TRADOC and the Development of a New Generation of Weapons: TRADOC 50th anniversary series

By TRADOC Military History and Heritage OfficeJune 6, 2023

Abrams main battle tank
1 / 2 Show Caption + Hide Caption – Source: CMH Pub 30-22, American Military History, Vol. 2, pg. 385. (Photo Credit: Courtesy) VIEW ORIGINAL
Bradley fighting vehicle
2 / 2 Show Caption + Hide Caption – Source: CMH Pub 30-22, American Military History, Vol. 2, pg. 386. (Photo Credit: Courtesy) VIEW ORIGINAL

U.S. Army Training and Doctrine Command’s 50th anniversary is July 1, 2023. In celebration, the TRADOC Communication Directorate in collaboration with the TRADOC Military History and Heritage Office, is sharing an article series highlighting key moments in TRADOC’s history to include the evolution of training, AirLand Battle, and gender integration.

A major mission assigned to the new TRADOC on 1 July 1973 was combat developments—the systematic development of new and improved organizations, equipment, weapons, and doctrine. The merger of the combat developments mission with the training mission in one command had been a guiding idea of the 1973 Army reorganization, and, consequently, TRADOC became the Army’s principal combat developer. The goal was to reorient combat developments to the near future, and to provide new and improved materiel, organization, and doctrine to field units quickly.

Of the three combat developments concerns—materiel, organization, and doctrine—materiel was a key element. In this realm, TRADOC worked jointly with U.S. Army Materiel Development and Readiness Command (DARCOM, 1976-1984) and U.S. Army Materiel Command (AMC, 1962-1976, 1984-present). As combat developer, TRADOC determined a weapon’s need and operational specifications, monitored its progress, and determined its ultimate use by the Army in the field. All of this required an integrated and systematic approach, which spawned the idea of the Total Weapon System and a new process, the Concept-Based Requirements System, that formalized efforts to convert concepts into reality.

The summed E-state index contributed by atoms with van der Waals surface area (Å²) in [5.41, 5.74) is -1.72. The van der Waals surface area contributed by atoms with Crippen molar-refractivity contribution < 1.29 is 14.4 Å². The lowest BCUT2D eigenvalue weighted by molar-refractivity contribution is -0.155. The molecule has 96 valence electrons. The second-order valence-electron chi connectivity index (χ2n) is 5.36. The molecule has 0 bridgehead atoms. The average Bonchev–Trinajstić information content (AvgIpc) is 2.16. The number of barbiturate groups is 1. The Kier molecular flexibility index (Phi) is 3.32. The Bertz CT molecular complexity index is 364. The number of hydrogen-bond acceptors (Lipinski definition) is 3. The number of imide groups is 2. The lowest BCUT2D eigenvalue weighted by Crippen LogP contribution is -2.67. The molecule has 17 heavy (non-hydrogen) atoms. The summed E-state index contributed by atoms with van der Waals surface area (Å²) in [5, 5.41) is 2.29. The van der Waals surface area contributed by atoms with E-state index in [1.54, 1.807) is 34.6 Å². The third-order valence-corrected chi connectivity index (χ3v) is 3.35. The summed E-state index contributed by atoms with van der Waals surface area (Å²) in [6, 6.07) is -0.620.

Most famously, the fruits of TRADOC’s labors garnered the so-called Big Five during the late 1970s and 1980s—the AH-64 Apache attack helicopter, the M-1 Abrams main battle tank, the UH-60 Black Hawk utility and transport helicopter, the M-2 and M-3 Bradley fighting vehicles, and the Patriot air defense missile system. The Big Five represented the Army’s first major weapons system acquisitions since before the Vietnam War.

Nested Combat Development Graphic.
Source. TRADOC Pamphlet 525-5 (1981), pg. 4. (Photo Credit: Courtesy) VIEW ORIGINAL

Although the Big Five were certainly the most visible achievements in terms of materiel development, they were not TRADOC’s only ones. For example, the decade after 1975 saw the development and fielding of the squad automatic weapon, improvements to the M16 rifle, the Copperhead laser-guided artillery shell, TACFIRE artillery fire-direction system, a ground-emplaced mine-scattering system, modernization of the OH-58 Kiowa scout helicopter, and a multiple launch rocket system to mention but a few.

The payoff for TRADOC’s combat development work was victory in the 1990-1991 Gulf War. Furthermore, much of the equipment guided into existence during the 1970s and 1980s is still widely used by the US Army and allied forces today, a lasting testament to the fundamental effectiveness of TRADOC’s endeavors. The secret to success was the sound decision, executed in 1973, to combine the combat developments, doctrine, and training/leader education missions under one banner, thereby assuring unity of purpose and effort.

Then as now—Victory Starts Here!